For additional insight into the Stanley Cup Final between the Los Angeles Kings and New York Rangers, NHL.com has enlisted the help of former NHL coach Craig Ramsay to break down the action. Ramsay will be checking in throughout the series.
Ramsay played in more than 1,000 NHL games with the Buffalo Sabres before going on to coach the Sabres, Philadelphia Flyers and Atlanta Thrashers. In the 2000 Stanley Cup Playoffs, he led the Flyers to the seventh game of the Eastern Conference Final. Ramsay most recently was an assistant coach with the Florida Panthers.
Craig Ramsay's one piece of advice to the New York Rangers on the eve of the Stanley Cup Final is as simple as it can be effective: Don't change anything.
Ramsay knows everyone is calling the Rangers the underdog to the Los Angeles Kings with Game 1 on Wednesday at Staples Center (8 p.m. ET; NBC, CBC, RDS). He understands why: The Kings won the Stanley Cup two years ago and are coming off a seven-game win against the defending Cup champion Chicago Blackhawks in the Western Conference Final.
Ramsay also knows if the Rangers play their way, the way coach Alain Vigneault has trained them to play, the way that got them here, that whole underdog thing won't matter.
"They don't have to change anything, they just have to be on top of their game," Ramsay told NHL.com. "Don't go out there and try to play 1-on-1 hockey and be the star. Go out there and let it happen with your speed, your game plan and the togetherness in your group."
The Rangers eliminated the Philadelphia Flyers, Pittsburgh Penguins and Montreal Canadiens by relying on those three ingredients. He said they can't attempt to defeat the Kings any other way because it won't work.
"They have guys who are quick, guys who can skate, like Martin St. Louis and Carl Hagelin," Ramsay said. "They've got guys who can put speed at the Kings, and that's where they can make that defense turn back, get the puck in behind them and make them play defense. L.A. likes to get the puck in the offensive zone and play with it. They have to get them backing up and play with speed. They did it against Montreal and they have to do it again."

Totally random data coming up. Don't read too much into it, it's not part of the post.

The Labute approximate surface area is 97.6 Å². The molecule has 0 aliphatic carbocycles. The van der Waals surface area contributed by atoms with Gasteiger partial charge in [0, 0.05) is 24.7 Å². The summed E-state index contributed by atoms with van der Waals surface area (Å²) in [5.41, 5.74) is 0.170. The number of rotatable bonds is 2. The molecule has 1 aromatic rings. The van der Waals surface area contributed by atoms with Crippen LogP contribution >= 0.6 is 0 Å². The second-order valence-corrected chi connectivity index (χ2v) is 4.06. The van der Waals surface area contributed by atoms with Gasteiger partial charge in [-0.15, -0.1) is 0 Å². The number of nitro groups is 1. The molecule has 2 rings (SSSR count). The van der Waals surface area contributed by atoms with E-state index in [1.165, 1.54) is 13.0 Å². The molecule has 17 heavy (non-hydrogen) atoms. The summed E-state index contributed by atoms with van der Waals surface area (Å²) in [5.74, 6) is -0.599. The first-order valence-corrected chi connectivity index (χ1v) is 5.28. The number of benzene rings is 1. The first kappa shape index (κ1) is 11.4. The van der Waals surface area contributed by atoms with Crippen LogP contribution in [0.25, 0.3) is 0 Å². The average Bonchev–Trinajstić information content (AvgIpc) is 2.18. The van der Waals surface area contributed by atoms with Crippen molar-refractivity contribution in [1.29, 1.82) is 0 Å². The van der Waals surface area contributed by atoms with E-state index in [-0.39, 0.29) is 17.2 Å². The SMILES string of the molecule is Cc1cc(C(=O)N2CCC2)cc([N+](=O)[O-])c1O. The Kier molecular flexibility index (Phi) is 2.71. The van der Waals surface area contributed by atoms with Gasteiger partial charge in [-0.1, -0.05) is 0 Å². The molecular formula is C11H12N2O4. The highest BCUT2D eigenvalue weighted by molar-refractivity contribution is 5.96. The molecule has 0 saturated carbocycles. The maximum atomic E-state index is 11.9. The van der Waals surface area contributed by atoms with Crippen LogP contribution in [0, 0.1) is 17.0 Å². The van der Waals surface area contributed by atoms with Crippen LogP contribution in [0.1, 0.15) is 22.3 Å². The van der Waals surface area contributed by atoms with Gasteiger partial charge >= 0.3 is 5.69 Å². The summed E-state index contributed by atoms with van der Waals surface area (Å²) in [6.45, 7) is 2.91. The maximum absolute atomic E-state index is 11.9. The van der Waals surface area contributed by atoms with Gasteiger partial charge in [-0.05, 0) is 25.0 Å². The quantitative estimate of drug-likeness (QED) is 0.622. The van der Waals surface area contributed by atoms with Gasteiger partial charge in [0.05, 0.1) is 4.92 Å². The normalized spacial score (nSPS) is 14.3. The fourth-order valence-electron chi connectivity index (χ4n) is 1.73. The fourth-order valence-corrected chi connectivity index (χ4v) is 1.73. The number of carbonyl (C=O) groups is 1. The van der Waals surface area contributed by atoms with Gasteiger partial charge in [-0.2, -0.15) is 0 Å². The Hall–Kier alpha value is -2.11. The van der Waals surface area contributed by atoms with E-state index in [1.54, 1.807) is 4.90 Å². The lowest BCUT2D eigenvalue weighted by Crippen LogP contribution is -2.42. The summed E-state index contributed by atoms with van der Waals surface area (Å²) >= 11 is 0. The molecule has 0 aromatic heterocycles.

Ramsay also knows that in order to play with speed the Rangers have to be physically engaged, especially against the Kings. Los Angeles will initiate the physical play, and Ramsay said New York can't get caught backing off because that will nullify any chance it has at getting the puck and using its speed.
"The Rangers have to be willing to be hit, to go into corners and come up with pucks, and to get their battle level up and keep it up," Ramsay said. "It's not like the old days, they don't have to fight anybody, but they have to be physically engaged. It's harder to do against the Kings."
Ramsay identified forwards Rick Nash, Chris Kreider, Brian Boyle and defenseman Marc Staal as being essential to the Rangers' success because they have size, can get to the net (even Staal), and at least in the case of Kreider, have the speed to blow past Kings defenders.
"Kreider is a guy that with his speed he can challenge every defenseman the Kings have," Ramsay said. "They're all good players, but if you make [Drew] Doughty play [defense] all the time then you inhibit what he does best. So make him chase Kreider all night."
Ramsay said Staal has to be involved in the offense, which he has been sporadically in the postseason. He has five points in 20 games.
"Staal has to skate up ice," he said. "He has to be a presence."
Ramsay said Nash has to become a net-front presence, which he has been on an inconsistent basis in the playoffs. He has three goals in 20 games.
Ramsay also said Boyle and linemates Derek Dorsett and Dominic Moore have to continue to be a factor, which they were against the Canadiens in the six-game, Eastern Conference Final victory.
In fact, Ramsay said the Rangers' ability to play four lines could be one of their greatest advantages in the series.
"They can play everybody, which is a key issue," Ramsay said. "Get it out, change, keep yourself fresh and keep everybody going. If they can play their lines, and they have so far, why not keep doing it?
"Because it's the Final there's a little extra oomph in your step and [you have to] take advantage of it," he continued. "They should be thrilled to be there. They should be thrilled people are saying they're the underdog. They should be saying, 'Oh yeah; watch this.'"